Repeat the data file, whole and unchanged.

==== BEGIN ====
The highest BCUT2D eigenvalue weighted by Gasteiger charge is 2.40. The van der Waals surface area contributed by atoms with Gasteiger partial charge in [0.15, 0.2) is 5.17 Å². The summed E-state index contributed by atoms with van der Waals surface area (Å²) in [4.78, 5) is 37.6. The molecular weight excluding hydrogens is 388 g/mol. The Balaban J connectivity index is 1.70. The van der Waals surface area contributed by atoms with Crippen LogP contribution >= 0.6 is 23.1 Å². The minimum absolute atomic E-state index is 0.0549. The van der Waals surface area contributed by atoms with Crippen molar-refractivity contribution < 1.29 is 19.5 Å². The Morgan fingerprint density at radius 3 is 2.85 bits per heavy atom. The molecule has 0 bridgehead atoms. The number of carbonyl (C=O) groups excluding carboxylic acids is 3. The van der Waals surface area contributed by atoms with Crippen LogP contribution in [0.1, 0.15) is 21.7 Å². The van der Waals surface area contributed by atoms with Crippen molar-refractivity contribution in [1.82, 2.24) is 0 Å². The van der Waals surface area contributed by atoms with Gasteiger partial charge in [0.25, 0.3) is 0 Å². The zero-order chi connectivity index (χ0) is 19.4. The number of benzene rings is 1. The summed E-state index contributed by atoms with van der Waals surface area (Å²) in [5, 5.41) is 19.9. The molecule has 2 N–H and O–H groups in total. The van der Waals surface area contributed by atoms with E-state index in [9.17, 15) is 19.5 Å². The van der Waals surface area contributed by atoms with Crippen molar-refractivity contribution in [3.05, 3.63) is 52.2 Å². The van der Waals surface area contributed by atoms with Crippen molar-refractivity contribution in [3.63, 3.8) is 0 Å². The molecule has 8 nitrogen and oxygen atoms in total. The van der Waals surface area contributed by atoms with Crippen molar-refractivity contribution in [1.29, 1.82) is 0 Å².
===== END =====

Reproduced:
The highest BCUT2D eigenvalue weighted by Gasteiger charge is 2.40. The van der Waals surface area contributed by atoms with Gasteiger partial charge in [0.15, 0.2) is 5.17 Å². The summed E-state index contributed by atoms with van der Waals surface area (Å²) in [4.78, 5) is 37.6. The molecular weight excluding hydrogens is 388 g/mol. The Balaban J connectivity index is 1.70. The van der Waals surface area contributed by atoms with Crippen LogP contribution >= 0.6 is 23.1 Å². The minimum absolute atomic E-state index is 0.0549. The van der Waals surface area contributed by atoms with Crippen molar-refractivity contribution < 1.29 is 19.5 Å². The Morgan fingerprint density at radius 3 is 2.85 bits per heavy atom. The molecule has 0 bridgehead atoms. The number of carbonyl (C=O) groups excluding carboxylic acids is 3. The van der Waals surface area contributed by atoms with Crippen LogP contribution in [0.1, 0.15) is 21.7 Å². The van der Waals surface area contributed by atoms with Crippen molar-refractivity contribution in [1.82, 2.24) is 0 Å². The van der Waals surface area contributed by atoms with Gasteiger partial charge in [0.25, 0.3) is 0 Å². The zero-order chi connectivity index (χ0) is 19.4. The number of benzene rings is 1. The summed E-state index contributed by atoms with van der Waals surface area (Å²) in [5, 5.41) is 19.9. The molecule has 2 N–H and O–H groups in total. The van der Waals surface area contributed by atoms with E-state index in [9.17, 15) is 19.5 Å². The van der Waals surface area contributed by atoms with Crippen molar-refractivity contribution in [3.05, 3.63) is 52.2 Å². The van der Waals surface area contributed by atoms with Crippen molar-refractivity contribution in [3.63, 3.8) is 0 Å². The molecule has 8 nitrogen and oxygen atoms in total. The van der Waals surface area contributed by atoms with Crippen molar-refractivity contribution in [1.29, 1.82) is 0 Å².